5. Automate job alerts: Set up job alerts from various job boards to receive notifications about relevant positions. (This will save time you might otherwise spend manually searching for job openings.)
  6. Streamline your approach: In the same way that companies have CRMs, you need a tool (like Teal) to manage your job search (and all of your assets) in one central location. 
A screenshot of Teal’s Job Application Tracker showing how to organize a job search while employed
Organize your job search and opportunities in one location.

Networking while employed

Building a professional network is more than just hitting LinkedIn's "Connect" button and hoping a job lands in your lap. It's about building relationships—both online and in person—with those in your industry. 

Not only can networking be a crucial part of job hunting, but it's also part of building your personal and professional brand—something you should do consistently regardless of your employment or job search status. 

To network online, you should consistently:

  • Engage with industry-related content on social platforms
  • Comment thoughtfully on posts
  • Share relevant articles
  • Consider publishing your insights or experiences 
  • Join online industry groups or forums and participate in discussions

Remember, the goal is to foster meaningful connections, not just increase your contacts.

If you can or want to opt for in-person events, stick to attending them after work hours to avoid conflicts with your job responsibilities. 

In both situations, networking requires tact when you're employed. And whether online or in person, be mindful in your conversations about your current role, and keep any negative parts or thoughts about your job to yourself. 

Interviewing while employed

Organization and planning are key when scheduling interviews while you're still employed. Teal research on how to job search highlights that it can take up to 6 first round interviews to get one job offer.

Graphic showing it can take up to 6 interviews to get one job offer when searching for a job while still employed
Be prepared to organize multiple interviews around your work schedule.

Keeping your work and job search schedules in one location for easy reference can help you avoid scheduling conflicts—ensuring you complete all work-related commitments without any snags.

Tips for interviewing while employed:

  1. Arrange any remote or in-person interview during non-working hours or use personal time off—minimizing the impact on your current job.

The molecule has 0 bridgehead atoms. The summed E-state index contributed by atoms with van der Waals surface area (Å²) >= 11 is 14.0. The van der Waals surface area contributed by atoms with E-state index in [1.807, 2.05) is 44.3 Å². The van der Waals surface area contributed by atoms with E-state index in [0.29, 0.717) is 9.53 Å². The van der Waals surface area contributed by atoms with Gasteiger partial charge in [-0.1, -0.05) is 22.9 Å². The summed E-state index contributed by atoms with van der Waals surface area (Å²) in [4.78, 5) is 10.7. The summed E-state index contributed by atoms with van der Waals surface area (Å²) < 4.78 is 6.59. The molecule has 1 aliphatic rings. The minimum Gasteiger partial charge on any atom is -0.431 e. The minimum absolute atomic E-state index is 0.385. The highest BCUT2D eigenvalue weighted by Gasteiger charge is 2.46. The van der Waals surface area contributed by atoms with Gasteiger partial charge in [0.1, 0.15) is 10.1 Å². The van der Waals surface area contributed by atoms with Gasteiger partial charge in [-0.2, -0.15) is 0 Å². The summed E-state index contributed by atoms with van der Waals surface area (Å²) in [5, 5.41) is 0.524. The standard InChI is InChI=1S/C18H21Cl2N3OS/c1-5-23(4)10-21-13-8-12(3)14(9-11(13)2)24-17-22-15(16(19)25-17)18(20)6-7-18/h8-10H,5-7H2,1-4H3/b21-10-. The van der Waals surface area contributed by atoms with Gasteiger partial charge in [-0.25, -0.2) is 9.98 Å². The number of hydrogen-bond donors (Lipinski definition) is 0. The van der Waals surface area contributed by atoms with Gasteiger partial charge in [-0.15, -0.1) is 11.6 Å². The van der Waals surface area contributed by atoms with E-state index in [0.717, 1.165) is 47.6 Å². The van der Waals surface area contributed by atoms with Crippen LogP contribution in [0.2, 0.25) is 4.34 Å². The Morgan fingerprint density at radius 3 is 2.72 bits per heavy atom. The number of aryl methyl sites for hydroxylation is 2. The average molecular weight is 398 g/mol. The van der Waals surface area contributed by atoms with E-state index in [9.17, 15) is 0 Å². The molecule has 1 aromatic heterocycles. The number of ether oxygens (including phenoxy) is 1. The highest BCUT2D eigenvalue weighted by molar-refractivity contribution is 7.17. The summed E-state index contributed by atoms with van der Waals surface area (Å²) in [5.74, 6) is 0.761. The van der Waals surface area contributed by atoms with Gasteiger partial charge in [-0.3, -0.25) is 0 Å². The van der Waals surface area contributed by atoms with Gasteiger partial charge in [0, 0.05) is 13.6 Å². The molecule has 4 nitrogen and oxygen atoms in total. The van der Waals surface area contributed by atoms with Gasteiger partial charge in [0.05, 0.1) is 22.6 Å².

2. Allocate time outside working hours to research the company. Practice your responses to ensure you present yourself in the best possible light before meeting with the hiring manager.
  3. Focus on your skills, experiences, impact, and what you can bring to the new role.
  4. If a prospective employer asks what's prompting you to look for work while you still have a job, focus on what you want to gain from a new role, not what's wrong with your current employer.

Managing your job search while employed

Searching for a job while employed requires more than what manual spreadsheets and multiple job platforms offer. 

You need an efficient and streamlined process and the right job search management tools to handle the complexities and time constraints of balancing a job hunt alongside your current responsibilities.

 Navigating different job boards and roles is a challenge because:

  • Job opportunities are scattered across various sites like LinkedIn, Indeed, and ZipRecruiter.
  • Each job board has its unique interface and tracking system.
  • Organizing separate logins for different boards complicates the process.
  • Manual updates are necessary, leading to the tedious task of saving roles and details individually.
  • Tracking companies, hiring managers, and various applications can fragment your search, potentially causing you to miss out on opportunities.

But Teal's Job Search CRM offers a solution to the chaos.

With Teal's Chrome Extension (which also works in Brave, Edge, and Opera!), you can save roles from over 40 job boards in one central location. This eliminates the hassle of tracking applications, positions, contacts, and company details across different sites—simplifying your job search and saving you time with a focused and systematized approach.

Navigating job boards

While a nontraditional job search can be a great experience, sometimes a more conventional approach, like job sites, can make looking for a new position while employed more manageable and less time-consuming

Best job boards for your job search: 

  • LinkedIn
  • Indeed
  • Monster
  • Glassdoor
  • Otta
  • Built In
  • Wellfound
  • Zippia